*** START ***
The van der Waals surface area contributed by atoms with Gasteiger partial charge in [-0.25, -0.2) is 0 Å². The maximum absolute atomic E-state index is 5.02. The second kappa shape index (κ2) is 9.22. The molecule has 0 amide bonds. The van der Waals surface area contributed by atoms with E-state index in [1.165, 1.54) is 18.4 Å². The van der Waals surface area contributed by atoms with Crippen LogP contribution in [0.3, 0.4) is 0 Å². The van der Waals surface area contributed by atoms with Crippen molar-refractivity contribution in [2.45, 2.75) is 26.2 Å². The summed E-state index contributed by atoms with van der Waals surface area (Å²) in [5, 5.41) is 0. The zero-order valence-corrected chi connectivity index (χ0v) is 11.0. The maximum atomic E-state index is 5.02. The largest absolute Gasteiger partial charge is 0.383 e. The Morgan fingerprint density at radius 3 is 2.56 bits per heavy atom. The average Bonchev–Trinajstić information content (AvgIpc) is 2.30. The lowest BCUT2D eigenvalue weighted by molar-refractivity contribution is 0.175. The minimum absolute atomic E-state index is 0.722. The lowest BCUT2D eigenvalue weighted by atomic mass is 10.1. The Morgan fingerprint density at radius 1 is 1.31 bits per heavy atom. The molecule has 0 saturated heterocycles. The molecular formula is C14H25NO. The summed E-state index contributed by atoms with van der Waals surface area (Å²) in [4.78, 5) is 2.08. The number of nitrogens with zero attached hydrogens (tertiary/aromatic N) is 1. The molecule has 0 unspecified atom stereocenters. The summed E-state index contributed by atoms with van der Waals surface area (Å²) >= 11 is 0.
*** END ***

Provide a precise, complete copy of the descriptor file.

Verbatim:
The van der Waals surface area contributed by atoms with Gasteiger partial charge in [-0.25, -0.2) is 0 Å². The maximum absolute atomic E-state index is 5.02. The second kappa shape index (κ2) is 9.22. The molecule has 0 amide bonds. The van der Waals surface area contributed by atoms with E-state index in [1.165, 1.54) is 18.4 Å². The van der Waals surface area contributed by atoms with Crippen LogP contribution in [0.3, 0.4) is 0 Å². The van der Waals surface area contributed by atoms with Crippen molar-refractivity contribution in [2.45, 2.75) is 26.2 Å². The summed E-state index contributed by atoms with van der Waals surface area (Å²) in [5, 5.41) is 0. The zero-order valence-corrected chi connectivity index (χ0v) is 11.0. The maximum atomic E-state index is 5.02. The largest absolute Gasteiger partial charge is 0.383 e. The Morgan fingerprint density at radius 3 is 2.56 bits per heavy atom. The average Bonchev–Trinajstić information content (AvgIpc) is 2.30. The lowest BCUT2D eigenvalue weighted by molar-refractivity contribution is 0.175. The minimum absolute atomic E-state index is 0.722. The lowest BCUT2D eigenvalue weighted by atomic mass is 10.1. The Morgan fingerprint density at radius 1 is 1.31 bits per heavy atom. The molecule has 0 saturated heterocycles. The molecular formula is C14H25NO. The summed E-state index contributed by atoms with van der Waals surface area (Å²) in [4.78, 5) is 2.08. The number of nitrogens with zero attached hydrogens (tertiary/aromatic N) is 1. The molecule has 0 unspecified atom stereocenters. The summed E-state index contributed by atoms with van der Waals surface area (Å²) >= 11 is 0.